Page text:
When Hurricanes Katrina and Rita hit New Orleans and the Gulf Coast in 2005 followed by a global witnessing of the callous abandonment of people with disabilities, incarcerated people and poor, Black, migrant and elderly folks, some of the elders we previously spoke to reflected back, “This feeling in our bodies is the same thing I felt during times of immense losses in movement in the past”. Our communities experienced post-traumatic stress and ongoing trauma from living through and witnessing the massive State assault and privatization of public property and resources in the Gulf South.

Healing Justice was born in the wake of Katrina and Rita and in the shared struggle to fight the rise of post-9/11 fascism. We sought to map and elevate how our movements and communities build collective care, safety and protection for each other in the South.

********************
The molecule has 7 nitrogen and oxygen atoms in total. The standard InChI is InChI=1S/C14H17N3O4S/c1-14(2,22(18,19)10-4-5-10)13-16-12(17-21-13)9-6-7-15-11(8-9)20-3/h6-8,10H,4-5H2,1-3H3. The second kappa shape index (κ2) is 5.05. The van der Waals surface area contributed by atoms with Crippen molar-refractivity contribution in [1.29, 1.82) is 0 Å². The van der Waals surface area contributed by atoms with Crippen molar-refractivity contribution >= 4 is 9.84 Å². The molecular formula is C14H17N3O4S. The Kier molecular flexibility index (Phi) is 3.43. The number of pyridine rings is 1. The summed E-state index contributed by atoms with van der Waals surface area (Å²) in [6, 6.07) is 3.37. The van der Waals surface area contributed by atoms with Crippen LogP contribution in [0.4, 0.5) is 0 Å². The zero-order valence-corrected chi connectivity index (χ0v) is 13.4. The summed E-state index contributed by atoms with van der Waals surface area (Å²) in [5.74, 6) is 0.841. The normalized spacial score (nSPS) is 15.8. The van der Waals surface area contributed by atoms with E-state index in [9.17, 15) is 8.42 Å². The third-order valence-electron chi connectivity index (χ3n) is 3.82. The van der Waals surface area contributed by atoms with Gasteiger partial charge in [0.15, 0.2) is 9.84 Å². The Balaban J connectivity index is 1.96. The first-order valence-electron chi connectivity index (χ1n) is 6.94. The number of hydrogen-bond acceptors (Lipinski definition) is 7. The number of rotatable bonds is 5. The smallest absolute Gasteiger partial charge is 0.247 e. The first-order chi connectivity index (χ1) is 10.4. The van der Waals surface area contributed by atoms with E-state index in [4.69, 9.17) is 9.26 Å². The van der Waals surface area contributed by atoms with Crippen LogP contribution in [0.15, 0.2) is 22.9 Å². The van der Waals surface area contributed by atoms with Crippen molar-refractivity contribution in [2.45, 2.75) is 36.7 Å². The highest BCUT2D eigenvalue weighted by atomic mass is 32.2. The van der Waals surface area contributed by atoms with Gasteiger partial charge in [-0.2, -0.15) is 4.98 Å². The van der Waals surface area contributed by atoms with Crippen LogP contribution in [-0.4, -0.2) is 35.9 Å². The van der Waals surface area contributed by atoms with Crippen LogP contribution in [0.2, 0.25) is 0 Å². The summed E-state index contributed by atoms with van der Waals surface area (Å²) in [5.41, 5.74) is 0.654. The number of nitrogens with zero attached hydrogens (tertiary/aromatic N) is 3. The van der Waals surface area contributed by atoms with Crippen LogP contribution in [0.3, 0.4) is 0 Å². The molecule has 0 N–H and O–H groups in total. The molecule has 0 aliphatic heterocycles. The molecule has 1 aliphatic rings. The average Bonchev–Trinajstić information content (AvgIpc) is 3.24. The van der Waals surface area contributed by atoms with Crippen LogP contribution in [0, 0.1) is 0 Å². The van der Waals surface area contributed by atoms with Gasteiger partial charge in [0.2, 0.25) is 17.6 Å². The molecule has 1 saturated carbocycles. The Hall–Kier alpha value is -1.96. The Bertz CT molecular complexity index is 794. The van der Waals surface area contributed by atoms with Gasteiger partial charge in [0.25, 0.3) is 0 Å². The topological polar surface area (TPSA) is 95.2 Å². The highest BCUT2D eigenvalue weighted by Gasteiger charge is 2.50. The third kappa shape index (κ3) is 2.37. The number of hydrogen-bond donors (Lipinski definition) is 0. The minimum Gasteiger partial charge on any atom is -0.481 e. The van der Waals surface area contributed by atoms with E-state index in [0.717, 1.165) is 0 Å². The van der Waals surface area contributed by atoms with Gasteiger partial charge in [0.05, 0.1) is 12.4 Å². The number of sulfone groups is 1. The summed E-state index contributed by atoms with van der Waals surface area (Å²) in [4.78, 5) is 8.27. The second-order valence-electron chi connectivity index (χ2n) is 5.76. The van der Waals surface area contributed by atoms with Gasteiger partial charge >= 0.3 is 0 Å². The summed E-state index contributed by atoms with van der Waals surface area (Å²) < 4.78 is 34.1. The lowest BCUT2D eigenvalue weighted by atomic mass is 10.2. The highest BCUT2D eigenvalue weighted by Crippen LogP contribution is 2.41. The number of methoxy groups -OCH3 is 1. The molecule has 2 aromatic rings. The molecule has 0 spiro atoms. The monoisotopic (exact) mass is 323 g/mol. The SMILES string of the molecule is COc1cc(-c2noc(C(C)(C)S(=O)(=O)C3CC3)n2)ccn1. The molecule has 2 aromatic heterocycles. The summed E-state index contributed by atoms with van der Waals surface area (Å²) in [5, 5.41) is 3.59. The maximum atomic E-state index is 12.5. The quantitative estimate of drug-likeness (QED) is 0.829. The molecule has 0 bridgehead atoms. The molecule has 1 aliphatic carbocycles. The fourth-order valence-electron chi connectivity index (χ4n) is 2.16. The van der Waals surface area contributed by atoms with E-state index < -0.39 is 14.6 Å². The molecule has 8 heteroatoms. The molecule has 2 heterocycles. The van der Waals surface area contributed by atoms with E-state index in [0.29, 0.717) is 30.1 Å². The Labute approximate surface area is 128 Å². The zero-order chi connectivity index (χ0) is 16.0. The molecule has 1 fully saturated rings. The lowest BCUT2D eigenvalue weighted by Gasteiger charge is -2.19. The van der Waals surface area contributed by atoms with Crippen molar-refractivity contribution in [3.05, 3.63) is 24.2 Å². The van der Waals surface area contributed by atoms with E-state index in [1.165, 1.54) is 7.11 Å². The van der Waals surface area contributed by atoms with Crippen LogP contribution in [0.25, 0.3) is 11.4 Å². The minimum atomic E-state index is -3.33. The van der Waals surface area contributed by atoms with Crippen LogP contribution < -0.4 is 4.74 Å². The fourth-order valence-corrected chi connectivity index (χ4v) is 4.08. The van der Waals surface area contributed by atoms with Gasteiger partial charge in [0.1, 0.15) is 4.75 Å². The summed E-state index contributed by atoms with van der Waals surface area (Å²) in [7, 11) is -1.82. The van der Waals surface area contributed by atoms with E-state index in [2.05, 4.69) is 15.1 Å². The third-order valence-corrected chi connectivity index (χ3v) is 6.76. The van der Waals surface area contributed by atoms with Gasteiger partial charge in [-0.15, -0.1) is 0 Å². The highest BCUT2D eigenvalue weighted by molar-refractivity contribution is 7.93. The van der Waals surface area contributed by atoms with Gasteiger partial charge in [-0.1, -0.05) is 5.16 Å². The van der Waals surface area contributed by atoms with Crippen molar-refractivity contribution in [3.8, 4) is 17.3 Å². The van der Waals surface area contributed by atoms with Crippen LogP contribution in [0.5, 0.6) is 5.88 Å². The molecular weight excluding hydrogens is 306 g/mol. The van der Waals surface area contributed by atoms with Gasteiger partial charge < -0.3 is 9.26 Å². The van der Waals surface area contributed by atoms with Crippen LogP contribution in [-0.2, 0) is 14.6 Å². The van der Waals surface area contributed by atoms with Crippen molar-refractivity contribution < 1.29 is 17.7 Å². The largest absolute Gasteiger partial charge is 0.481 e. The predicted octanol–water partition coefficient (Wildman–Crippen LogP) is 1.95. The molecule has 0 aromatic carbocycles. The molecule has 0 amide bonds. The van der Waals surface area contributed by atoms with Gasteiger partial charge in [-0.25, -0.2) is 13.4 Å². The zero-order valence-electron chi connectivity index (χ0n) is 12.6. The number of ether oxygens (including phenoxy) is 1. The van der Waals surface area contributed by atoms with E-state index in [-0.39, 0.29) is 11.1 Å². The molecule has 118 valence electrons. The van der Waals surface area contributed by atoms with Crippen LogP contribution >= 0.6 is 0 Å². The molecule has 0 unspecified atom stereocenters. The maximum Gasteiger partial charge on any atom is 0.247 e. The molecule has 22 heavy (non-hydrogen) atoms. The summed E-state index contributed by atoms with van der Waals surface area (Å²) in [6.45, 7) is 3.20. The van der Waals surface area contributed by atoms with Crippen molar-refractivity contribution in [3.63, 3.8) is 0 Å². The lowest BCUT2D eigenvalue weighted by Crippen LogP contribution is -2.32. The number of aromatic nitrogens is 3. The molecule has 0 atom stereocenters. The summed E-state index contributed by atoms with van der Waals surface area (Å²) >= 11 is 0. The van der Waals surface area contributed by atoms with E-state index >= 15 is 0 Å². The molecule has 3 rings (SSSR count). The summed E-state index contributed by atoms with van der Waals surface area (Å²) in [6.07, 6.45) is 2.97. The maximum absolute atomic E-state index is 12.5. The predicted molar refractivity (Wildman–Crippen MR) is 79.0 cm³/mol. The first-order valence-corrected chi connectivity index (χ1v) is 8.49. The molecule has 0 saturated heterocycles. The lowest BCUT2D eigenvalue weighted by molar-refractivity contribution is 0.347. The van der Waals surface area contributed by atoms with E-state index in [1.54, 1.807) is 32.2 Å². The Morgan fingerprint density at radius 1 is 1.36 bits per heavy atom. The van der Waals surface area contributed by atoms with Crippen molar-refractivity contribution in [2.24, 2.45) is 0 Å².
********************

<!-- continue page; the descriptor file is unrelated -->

From these deep roots, the political framework of healing justice was conceived, and one year later in 2006, the Kindred Southern Healing Justice Collective was formally launched. A southern-based Black feminist-led, multiracial, intergenerational collective of health practitioners, healers (energy, earth, body based traditions), therapists, birth workers and health justice organizers, Kindred was organized to intervene and respond to generational trauma and systemic oppression; to build community and survivor-led responses anchored in Southern traditions of resiliency; and to sustain our emotional, physical, spiritual, psychic and environmental well-being. We sought to transform the collective grief and trauma of our communities, and to challenge western medical models and public health systems that continued to be an extension of State control and policing on our communities. Kindred’s first activities, in partnership with Stone Circles, were held at the Southeast Social Forum in Durham, North Carolina in 2006. Our full public launch was at the first United States Social Forum in Atlanta, Georgia in 2007.

Healing Justice: A Parable of Movement Sowers